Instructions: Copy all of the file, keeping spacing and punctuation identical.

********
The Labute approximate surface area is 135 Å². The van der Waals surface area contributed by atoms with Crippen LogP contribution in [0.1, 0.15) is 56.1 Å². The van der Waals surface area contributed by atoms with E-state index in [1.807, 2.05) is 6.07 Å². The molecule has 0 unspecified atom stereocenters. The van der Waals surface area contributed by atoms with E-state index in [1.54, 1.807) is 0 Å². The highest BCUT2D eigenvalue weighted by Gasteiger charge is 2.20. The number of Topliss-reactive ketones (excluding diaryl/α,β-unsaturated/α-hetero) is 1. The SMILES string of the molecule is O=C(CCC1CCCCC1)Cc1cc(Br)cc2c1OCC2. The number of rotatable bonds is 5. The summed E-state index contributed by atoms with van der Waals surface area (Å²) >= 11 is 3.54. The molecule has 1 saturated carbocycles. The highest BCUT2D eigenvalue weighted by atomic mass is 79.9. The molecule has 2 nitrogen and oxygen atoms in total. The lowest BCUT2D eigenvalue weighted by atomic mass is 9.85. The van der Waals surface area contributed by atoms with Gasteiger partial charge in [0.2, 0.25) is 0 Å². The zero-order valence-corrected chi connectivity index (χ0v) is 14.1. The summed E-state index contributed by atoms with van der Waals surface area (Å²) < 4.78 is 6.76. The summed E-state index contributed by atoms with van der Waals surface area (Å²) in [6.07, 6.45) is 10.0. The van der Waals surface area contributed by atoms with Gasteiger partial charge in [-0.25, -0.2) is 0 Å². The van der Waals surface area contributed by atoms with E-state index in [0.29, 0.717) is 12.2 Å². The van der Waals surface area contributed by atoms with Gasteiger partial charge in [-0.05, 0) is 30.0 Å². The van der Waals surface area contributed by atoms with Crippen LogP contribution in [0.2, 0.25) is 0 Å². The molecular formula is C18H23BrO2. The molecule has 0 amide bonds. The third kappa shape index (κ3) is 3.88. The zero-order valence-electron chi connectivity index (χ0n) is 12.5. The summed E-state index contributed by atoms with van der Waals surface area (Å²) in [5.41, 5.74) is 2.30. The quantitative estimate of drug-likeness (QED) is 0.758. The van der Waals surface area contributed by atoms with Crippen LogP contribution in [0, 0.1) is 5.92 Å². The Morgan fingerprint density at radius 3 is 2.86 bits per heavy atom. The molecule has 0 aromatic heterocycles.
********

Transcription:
The Labute approximate surface area is 135 Å². The van der Waals surface area contributed by atoms with Crippen LogP contribution in [0.1, 0.15) is 56.1 Å². The van der Waals surface area contributed by atoms with E-state index in [1.807, 2.05) is 6.07 Å². The molecule has 0 unspecified atom stereocenters. The van der Waals surface area contributed by atoms with E-state index in [1.54, 1.807) is 0 Å². The highest BCUT2D eigenvalue weighted by Gasteiger charge is 2.20. The number of Topliss-reactive ketones (excluding diaryl/α,β-unsaturated/α-hetero) is 1. The SMILES string of the molecule is O=C(CCC1CCCCC1)Cc1cc(Br)cc2c1OCC2. The number of rotatable bonds is 5. The summed E-state index contributed by atoms with van der Waals surface area (Å²) >= 11 is 3.54. The molecule has 1 saturated carbocycles. The highest BCUT2D eigenvalue weighted by atomic mass is 79.9. The molecule has 2 nitrogen and oxygen atoms in total. The lowest BCUT2D eigenvalue weighted by atomic mass is 9.85. The van der Waals surface area contributed by atoms with Gasteiger partial charge in [0.2, 0.25) is 0 Å². The zero-order valence-corrected chi connectivity index (χ0v) is 14.1. The summed E-state index contributed by atoms with van der Waals surface area (Å²) < 4.78 is 6.76. The summed E-state index contributed by atoms with van der Waals surface area (Å²) in [6.07, 6.45) is 10.0. The van der Waals surface area contributed by atoms with Gasteiger partial charge in [-0.25, -0.2) is 0 Å². The van der Waals surface area contributed by atoms with E-state index in [0.29, 0.717) is 12.2 Å². The van der Waals surface area contributed by atoms with Gasteiger partial charge in [-0.05, 0) is 30.0 Å². The van der Waals surface area contributed by atoms with Crippen LogP contribution in [0.2, 0.25) is 0 Å². The molecular formula is C18H23BrO2. The molecule has 0 amide bonds. The third kappa shape index (κ3) is 3.88. The zero-order valence-electron chi connectivity index (χ0n) is 12.5. The summed E-state index contributed by atoms with van der Waals surface area (Å²) in [5.41, 5.74) is 2.30. The quantitative estimate of drug-likeness (QED) is 0.758. The van der Waals surface area contributed by atoms with Crippen LogP contribution in [0, 0.1) is 5.92 Å². The Morgan fingerprint density at radius 3 is 2.86 bits per heavy atom. The molecule has 0 aromatic heterocycles.